Geological exploration work on the Horní Město deposit
The Horní Město ore district is located in the southern part of the Vrben series. This is affected by Variscan folds and regional metamorphism, so its structure is very complex. In the vicinity of Horní Město, the Vrben series is divided into eastern and western parts by the vault of the Bedřichov gneiss. The eastern part stretches from Nová Ves through Horní Město and Ruda further to the SW. Near Horní Město, it has a width of about 3 km and is built in a sequence from bedrock to bedrock with basal conglomerates, graphitic phyllites and quartzite inserts, an epizonally metamorphosed effusive assemblage of sericitic-chloritic schists and effusions, or intrusions of acid eruptions — keratophyres. Angelic layers follow further into the overburden. The mineralization of non-ferrous metals is stored in the keratophyre body, which stretches under the municipality of Horní Město, and in the seric schist overlying this body. In depth and towards the SW, this body breaks up into less powerful positions, alternating with parts of keratophyre tuffs. Sericitic and sericitic-chloritic slates form bands that cross directionally and dip into each other and dip to the SE at a dip of 30-70°. The entire Middle Devonian Horní Město Formation is affected by sericitation in the deposit area. The bands of sericitic schists were probably formed by metamorphism of tuffitic emplacements. Sericitic schists at the contact with keratophyres may have originated in contact metamorphism.
As a rule, parts near the contacts of sericitic slates with keratophyres are mineralized. Directional dislocation bands are formed at the junction of these rock types. The filling is different (vein quartz, feldspar and carbonates, tectonic clay or mylonite). During the tectonic mapping of the mine workings, several transverse and transversely oblique dislocations in the ESE – WSW direction with a steep inclination to the NNW were detected. Dislocations are filled with tectonic clay and mylonite. The movement of the rock is visible in some places, and the rupture of the deposit occurred only in the event of a fault on the Josef tunnel near the 2109 a. trench. There are relatively frequent, but not significant, cracks on the deposit.
Places where several fault systems intersect are particularly relevant for mining. In those, there was a greater subsidence of the overburden, and it was necessary to leave the lost pillars during the excavation work.
A systematic geological survey took place at this location in the years 1954 – 1964. Through deep drilling, ore deposits were found in a length of 1,400 m, to a depth of 300 m below the surface, the deposit was subsequently opened by the Jaromír shaft in 1956 with the mining works carried out, the south-western part was opened up with a Joseph adit in 1957 and the New shaft to the level of the 3rd floor in 1960. The deposit was broken up by horizontal parts on 4 horizons, i.e. the 1st, 2nd, 3rd floor and the tunnel horizon of the Joseph adit. Rudné doly, n.p., Jeseník took over the deposit from the Geological Survey, n.p., Brno by handover protocol dated April 1. 1965. A number of buildings were built on the surface, necessary for the realization of mining plans. Preparatory work was underway in the mine.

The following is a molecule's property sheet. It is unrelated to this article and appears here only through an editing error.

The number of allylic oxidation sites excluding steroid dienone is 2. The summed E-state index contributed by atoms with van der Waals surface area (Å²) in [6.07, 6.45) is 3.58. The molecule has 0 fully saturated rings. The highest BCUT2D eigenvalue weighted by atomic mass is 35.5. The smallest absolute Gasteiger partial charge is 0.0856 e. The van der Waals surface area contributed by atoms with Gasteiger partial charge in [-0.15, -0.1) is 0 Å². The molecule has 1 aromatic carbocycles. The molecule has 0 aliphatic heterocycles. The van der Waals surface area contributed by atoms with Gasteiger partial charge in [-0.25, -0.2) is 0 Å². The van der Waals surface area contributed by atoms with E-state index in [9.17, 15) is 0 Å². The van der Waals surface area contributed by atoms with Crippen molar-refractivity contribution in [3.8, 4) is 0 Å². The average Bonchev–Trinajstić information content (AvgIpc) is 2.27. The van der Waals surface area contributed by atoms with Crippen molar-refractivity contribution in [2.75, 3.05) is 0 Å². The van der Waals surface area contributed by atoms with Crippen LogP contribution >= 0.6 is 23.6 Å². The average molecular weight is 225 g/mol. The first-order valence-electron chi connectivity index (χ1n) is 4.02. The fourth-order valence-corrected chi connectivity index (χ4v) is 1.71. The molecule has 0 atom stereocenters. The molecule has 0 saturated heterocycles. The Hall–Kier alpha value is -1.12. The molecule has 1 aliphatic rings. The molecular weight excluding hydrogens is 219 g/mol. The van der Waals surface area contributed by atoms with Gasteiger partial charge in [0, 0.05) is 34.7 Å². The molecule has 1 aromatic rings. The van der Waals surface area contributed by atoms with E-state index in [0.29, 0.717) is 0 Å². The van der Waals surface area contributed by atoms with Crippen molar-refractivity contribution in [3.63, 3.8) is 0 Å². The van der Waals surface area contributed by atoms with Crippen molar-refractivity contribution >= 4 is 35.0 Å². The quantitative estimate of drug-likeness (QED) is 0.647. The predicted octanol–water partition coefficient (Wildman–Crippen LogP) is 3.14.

The geological survey was evaluated in detail in the reserve calculation, which was prepared as of 1/8/1963, and in this calculation the following reserves were evaluated:
Balance sheet: 1,855,0001 t of ores in categories B+Ci+Cj
Off-balance sheet: 2,736,0001 t of ores in Cj+Ca categories
The metallicities of ores vary from tenths of % Zn and Pb to exceptional contents of around 12% Zn and 5% Pb. Ag contents vary greatly from 1 – 80 g/t Ag.
The average width of the deposit zone is 95 m. The zone contains 6-9 ore positions, stretched in a cigar-like fashion around the horizontal. The deposits form continuous ore positions, but they are not balanced throughout. The deposits generally continue for a greater distance, but the sulphides of lead and zinc gradually disappear until pyrite completely predominates.
Individual ore locations can be classified into two types:
1st type: The deposits are deposited within the sericitic schist complex and at the contact of smaller keratophyre bands. They are usually sharply demarcated in relation to the subsoil and overburden. The ore consists of fine bands of sphalerite, galena, and pyrite, deposited conformably with the surfaces of sericitic slates.
2nd type: The deposits are deposited in keratophyres, the ore has the character of a vein consisting of a dense network of fine veins. In places the ore is concentrated in irregular clusters or nests.
The power of the bearing fluctuates within large limits. The deposits of the first type are 1-6 m thick, the deposits of the second type locally reach a thickness of up to 15 m, the average is 4 m. The thickness of both types varies with gradual transitions. The inclinations of type 1 bearings range from 40 to 60° (Jaromír pit). Bearings of the 2nd type are placed steeply under an inclination of 70 – 85°. Cigar-shaped irregular bodies sometimes even have lobed contours.
The main ore minerals were pyrite, sphalerite and galena. Chalcopyrite and arsenopyrite were minor sulphide minerals, accessories include tetrahedrite, proustite, pure Ag, molybdenite, pyrrhotite, rutile, ilmenite, leucoxene, magnetite and hematite. Of the tailings minerals, quartz, muscovite, albite, calcite predominate, and fluorite is rare. Crystallization of ore and tailings components probably took place over a longer period of time. Apparently, part of the ore solutions had the nature of colloidal fluids or the environment corresponded to the mixing of hydrotherms with sea water.